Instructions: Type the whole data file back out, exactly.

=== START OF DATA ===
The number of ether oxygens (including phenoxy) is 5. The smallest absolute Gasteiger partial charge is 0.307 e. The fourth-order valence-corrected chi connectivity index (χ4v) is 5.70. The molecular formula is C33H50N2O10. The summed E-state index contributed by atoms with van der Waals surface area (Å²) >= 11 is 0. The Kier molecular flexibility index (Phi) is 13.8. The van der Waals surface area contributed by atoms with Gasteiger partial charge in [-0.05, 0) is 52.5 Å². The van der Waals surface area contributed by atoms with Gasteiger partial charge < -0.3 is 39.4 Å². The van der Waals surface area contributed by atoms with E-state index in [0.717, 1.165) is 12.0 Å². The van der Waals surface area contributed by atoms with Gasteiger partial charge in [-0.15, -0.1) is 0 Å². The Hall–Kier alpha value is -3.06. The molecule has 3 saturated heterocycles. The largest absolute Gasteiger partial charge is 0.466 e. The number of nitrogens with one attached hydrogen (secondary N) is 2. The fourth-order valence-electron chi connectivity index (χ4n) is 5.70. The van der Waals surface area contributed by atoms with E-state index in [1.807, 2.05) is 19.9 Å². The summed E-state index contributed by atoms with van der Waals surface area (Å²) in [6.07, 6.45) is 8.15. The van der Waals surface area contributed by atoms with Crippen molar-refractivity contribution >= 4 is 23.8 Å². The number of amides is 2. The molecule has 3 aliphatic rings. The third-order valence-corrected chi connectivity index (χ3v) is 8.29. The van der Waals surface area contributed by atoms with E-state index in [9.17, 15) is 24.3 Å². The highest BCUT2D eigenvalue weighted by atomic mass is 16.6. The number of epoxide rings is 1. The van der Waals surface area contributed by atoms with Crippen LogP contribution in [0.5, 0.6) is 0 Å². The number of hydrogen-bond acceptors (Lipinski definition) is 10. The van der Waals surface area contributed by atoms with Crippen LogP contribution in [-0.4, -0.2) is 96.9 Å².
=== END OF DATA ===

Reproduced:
The number of ether oxygens (including phenoxy) is 5. The smallest absolute Gasteiger partial charge is 0.307 e. The fourth-order valence-corrected chi connectivity index (χ4v) is 5.70. The molecular formula is C33H50N2O10. The summed E-state index contributed by atoms with van der Waals surface area (Å²) >= 11 is 0. The Kier molecular flexibility index (Phi) is 13.8. The van der Waals surface area contributed by atoms with Gasteiger partial charge in [-0.05, 0) is 52.5 Å². The van der Waals surface area contributed by atoms with Gasteiger partial charge < -0.3 is 39.4 Å². The van der Waals surface area contributed by atoms with E-state index in [0.717, 1.165) is 12.0 Å². The van der Waals surface area contributed by atoms with Gasteiger partial charge in [-0.15, -0.1) is 0 Å². The Hall–Kier alpha value is -3.06. The molecule has 3 saturated heterocycles. The largest absolute Gasteiger partial charge is 0.466 e. The number of nitrogens with one attached hydrogen (secondary N) is 2. The fourth-order valence-electron chi connectivity index (χ4n) is 5.70. The van der Waals surface area contributed by atoms with E-state index in [1.807, 2.05) is 19.9 Å². The summed E-state index contributed by atoms with van der Waals surface area (Å²) in [6.07, 6.45) is 8.15. The van der Waals surface area contributed by atoms with Crippen molar-refractivity contribution >= 4 is 23.8 Å². The number of amides is 2. The molecule has 3 aliphatic rings. The third-order valence-corrected chi connectivity index (χ3v) is 8.29. The van der Waals surface area contributed by atoms with E-state index in [9.17, 15) is 24.3 Å². The highest BCUT2D eigenvalue weighted by atomic mass is 16.6. The number of epoxide rings is 1. The van der Waals surface area contributed by atoms with Crippen LogP contribution in [0.5, 0.6) is 0 Å². The number of hydrogen-bond acceptors (Lipinski definition) is 10. The van der Waals surface area contributed by atoms with Crippen LogP contribution in [-0.4, -0.2) is 96.9 Å².